One might absurdly reckon that all being amiss in their household would urge Eileen to perhaps make an attempt at putting down the Charlie, or, perish forbid, getting some therapy to deal with the issues that neither she, nor the Brotherhood writers have been able to identify. But, no, why would she tend to the destruction of her family and everything she holds dear when she can continue sticking her nose in pretty white powder and being a big old plot device? So, for the lack of progress with the Eileen scenario, I give the big gas-face. I’m not thrilled with Tommy’s devolution in trying to keep up with his wife’s shenanigans, either. This season seems very Michael Corleone in Godfather II, now that we’ve seen him get a little low in the first season, how dirty can we make Tommy in season 2? It's all a bit Deus Ex Machina, frankly, and not worthy of the great performances given by Jason Clarke and Annabeth Gish. 

Besides the pushing forward of Deco this season, Brotherhood’s writers seems like they’ve decided to let some more of the other supporting cast members have greater visibility with amped-up storylines. To wit, we have Moe, one of the Irish gangsters who famously lost an ear last season. He’s been tied to Michael as a wingman by their boss, the ever bulldog-like Freddie Cork. Mo is part comic relief, part plot device as his loose-cannon antics makes life complicated for Michael. We’re seeing more of Tommy’s girlfriend, Kath (- who eerily reminds me of Drea De Matteo’s Adriana from The Sopranos), and Deco’s estranged wife Cassie’s yo-yo behavior with the wounded Deco is of no help to him whatever.  

A minute more about Deco: Since Cassie’s dumping of the poor sod, Oxycontin, copious amounts of alcohol and the local knock-shop have become his new best friend. Poor boy just can’t get right. Add to his woes the ambitious new police chief who blackmails him into going undercover in the very precarious role of gang boss Freddie Cork’s pet cop, and you have all the ingredients for a barrel of laughs. As you watch Deco’s torture, mostly at his own hands, you wonder how low can this guy sink? I guess that’s more for us to find out this season. Ethan Embry keeps us glued with a fearless performance (- I like ‘em fat, I like ‘em proud!) that’s nearly designed for Emmy notice. Who knew the little boy from Dutch and the gangly feller from Can’t Hardly Wait and That Thing You Do could pull off utter debasement so well? 

The big addition to Brotherhood this season (- besides the banging new theme song! I need some room to Riverdance!) is Brian F. O'Byrne as Colin, the brothers’ cousin migrated to Ireland as a young boy and back to make a big splash in Little Rhodey. As Rose lets it be known, there’s something wrong with the boy and sure enough, we’re watching Colin seduce sexy civil servants on City Hall furniture, become an all-too willing accomplice (- read: enabler) to Michael, and mix a mean Molotov cocktail. He’s a scream, this Colin; his dry, deadpan humour a welcome lift for the enforced gravity of this new season. It’s too early to tell what’s going to become of this new thug on the block, but he fills in a welcome place as Michael’s new BFF. Brian F. O’Byrne, Tony Winner and fugitive of the Oswald State Correctional Facility (- HBO’s Oz, to you, chitlins), brings a great energy and gives a nice focal point to the Caffee dealings.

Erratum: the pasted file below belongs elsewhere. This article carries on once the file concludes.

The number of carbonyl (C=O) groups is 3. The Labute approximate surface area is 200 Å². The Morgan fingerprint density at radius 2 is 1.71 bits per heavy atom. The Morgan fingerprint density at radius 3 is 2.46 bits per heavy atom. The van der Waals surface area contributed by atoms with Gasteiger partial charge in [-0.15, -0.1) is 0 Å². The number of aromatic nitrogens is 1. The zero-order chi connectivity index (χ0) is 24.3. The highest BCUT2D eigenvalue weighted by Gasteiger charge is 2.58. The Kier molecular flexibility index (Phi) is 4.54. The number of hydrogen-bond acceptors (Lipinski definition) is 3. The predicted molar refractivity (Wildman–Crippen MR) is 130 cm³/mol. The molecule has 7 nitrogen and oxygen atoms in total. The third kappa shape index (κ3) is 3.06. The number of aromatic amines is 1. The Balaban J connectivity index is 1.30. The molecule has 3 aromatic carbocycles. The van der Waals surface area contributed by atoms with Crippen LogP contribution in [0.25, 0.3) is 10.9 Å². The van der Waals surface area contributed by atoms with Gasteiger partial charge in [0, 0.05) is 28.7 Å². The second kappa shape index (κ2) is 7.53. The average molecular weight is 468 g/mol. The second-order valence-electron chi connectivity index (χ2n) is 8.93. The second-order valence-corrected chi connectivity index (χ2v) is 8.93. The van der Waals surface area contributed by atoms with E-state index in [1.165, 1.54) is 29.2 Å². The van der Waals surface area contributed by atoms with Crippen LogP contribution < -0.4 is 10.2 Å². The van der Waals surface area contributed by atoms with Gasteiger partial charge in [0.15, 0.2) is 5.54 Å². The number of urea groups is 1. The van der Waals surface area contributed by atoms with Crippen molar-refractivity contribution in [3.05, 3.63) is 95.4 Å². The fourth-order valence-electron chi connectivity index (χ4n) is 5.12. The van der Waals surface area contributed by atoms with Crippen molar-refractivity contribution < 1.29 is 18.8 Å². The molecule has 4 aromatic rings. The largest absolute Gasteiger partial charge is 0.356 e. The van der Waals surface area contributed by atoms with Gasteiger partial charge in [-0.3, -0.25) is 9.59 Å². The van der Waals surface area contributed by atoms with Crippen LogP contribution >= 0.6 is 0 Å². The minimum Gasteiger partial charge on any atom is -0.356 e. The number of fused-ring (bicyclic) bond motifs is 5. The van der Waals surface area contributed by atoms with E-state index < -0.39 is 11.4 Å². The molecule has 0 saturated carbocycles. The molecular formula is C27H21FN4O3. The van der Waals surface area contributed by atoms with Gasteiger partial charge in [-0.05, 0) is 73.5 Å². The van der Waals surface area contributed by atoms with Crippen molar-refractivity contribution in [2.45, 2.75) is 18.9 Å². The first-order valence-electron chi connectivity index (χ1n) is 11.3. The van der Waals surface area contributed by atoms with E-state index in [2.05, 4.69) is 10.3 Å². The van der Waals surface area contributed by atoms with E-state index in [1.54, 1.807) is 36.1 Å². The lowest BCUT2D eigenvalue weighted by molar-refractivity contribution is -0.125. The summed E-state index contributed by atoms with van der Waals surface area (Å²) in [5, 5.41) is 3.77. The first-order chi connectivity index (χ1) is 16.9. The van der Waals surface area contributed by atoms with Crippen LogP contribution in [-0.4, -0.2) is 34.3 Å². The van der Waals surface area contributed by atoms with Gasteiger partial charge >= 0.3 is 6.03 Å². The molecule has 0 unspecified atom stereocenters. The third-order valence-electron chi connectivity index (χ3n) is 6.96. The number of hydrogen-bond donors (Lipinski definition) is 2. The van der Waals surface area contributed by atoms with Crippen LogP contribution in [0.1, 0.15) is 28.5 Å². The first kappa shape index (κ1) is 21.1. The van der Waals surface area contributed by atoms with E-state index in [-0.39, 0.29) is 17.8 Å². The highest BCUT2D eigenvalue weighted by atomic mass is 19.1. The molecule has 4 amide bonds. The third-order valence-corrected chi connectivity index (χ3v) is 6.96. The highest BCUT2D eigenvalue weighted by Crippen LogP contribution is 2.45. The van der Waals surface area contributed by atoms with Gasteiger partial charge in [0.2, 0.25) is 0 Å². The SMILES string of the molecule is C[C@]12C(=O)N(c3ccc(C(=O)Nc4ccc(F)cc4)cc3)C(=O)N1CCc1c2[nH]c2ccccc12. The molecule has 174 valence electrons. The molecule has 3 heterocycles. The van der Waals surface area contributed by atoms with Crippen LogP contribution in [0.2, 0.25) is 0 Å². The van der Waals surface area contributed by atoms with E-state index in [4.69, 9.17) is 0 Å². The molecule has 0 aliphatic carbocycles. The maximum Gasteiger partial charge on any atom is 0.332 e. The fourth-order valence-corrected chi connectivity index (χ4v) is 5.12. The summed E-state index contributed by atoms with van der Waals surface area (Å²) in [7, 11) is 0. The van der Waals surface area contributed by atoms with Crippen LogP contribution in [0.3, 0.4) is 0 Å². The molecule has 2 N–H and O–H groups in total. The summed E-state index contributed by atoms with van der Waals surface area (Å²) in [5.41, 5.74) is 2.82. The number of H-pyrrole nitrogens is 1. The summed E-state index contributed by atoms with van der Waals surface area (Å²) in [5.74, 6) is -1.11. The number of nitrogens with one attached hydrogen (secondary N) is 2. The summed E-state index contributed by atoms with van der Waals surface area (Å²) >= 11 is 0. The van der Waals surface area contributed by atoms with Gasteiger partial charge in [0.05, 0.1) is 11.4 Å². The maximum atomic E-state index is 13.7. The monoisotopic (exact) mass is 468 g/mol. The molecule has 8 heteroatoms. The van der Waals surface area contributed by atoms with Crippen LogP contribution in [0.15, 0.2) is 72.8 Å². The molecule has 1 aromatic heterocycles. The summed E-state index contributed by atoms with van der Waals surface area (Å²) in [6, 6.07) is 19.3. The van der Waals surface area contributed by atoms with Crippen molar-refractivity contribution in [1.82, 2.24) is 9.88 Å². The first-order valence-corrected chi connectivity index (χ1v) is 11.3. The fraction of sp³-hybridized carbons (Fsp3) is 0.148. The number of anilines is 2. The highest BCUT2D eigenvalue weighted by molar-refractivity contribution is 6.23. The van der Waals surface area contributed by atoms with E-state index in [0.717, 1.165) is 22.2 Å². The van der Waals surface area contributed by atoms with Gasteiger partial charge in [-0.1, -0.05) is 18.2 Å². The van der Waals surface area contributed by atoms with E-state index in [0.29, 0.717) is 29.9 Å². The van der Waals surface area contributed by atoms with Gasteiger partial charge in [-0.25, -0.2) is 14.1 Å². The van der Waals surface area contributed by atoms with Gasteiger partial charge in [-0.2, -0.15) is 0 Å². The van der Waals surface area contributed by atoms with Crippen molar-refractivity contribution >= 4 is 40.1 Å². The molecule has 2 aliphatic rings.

That’s a lot of my gripe with season 2; the lack of energy and focus with the main cast. Not to say that my adored Luscious Malf … I mean, Jason Isaacs and the other leads aren’t giving fantastic performances, but past the first couple of episodes you see precious little of Michael and throughout almost nothing of Tommy (- outside of some immediately tedious extramarital philandering). Rose almost has nothing to do. How do you waste the brilliant Fionnula Flanagan? - By just having her stand around and glower and do not much else, that’s how. Granted, it’s a glower like no other, but as I said in my review of Season 1, I was waiting for her to have more to do before I vented frustration with the writing of this faceted gem of a character. Neither she nor Eileen has shown any growth as characters and I’m starting to worry. I only saw 4 episodes, but it’s only a 10 episode arc, get a move on, fellas. I believe the writers’ intention to bring out the supporting cast has diluted a lot of the intensity of the previous season. While unlike last year, season 2 starts right off with the action, what gripped me in that first season was the study of this family, in particular the Caffee brothers. In these first four chapters, there’s precious little interaction between the two brothers and that’s a big no-no, as Isaacs’ and Clarke’s chemistry is naught short of electric. Now, with the storylines featuring everyone else and the milkman, we’ve lost the plot – literally. Let’s see some truth in advertising, dear writers, and remember the show is called Brotherhood. I’m going to hold on to hope that things get back on track and keep watching. I’m not giving up just yet on what’s still one of the most compelling hours on television. 

 

~ Mighty Ganesha 

Sept 30th, 2007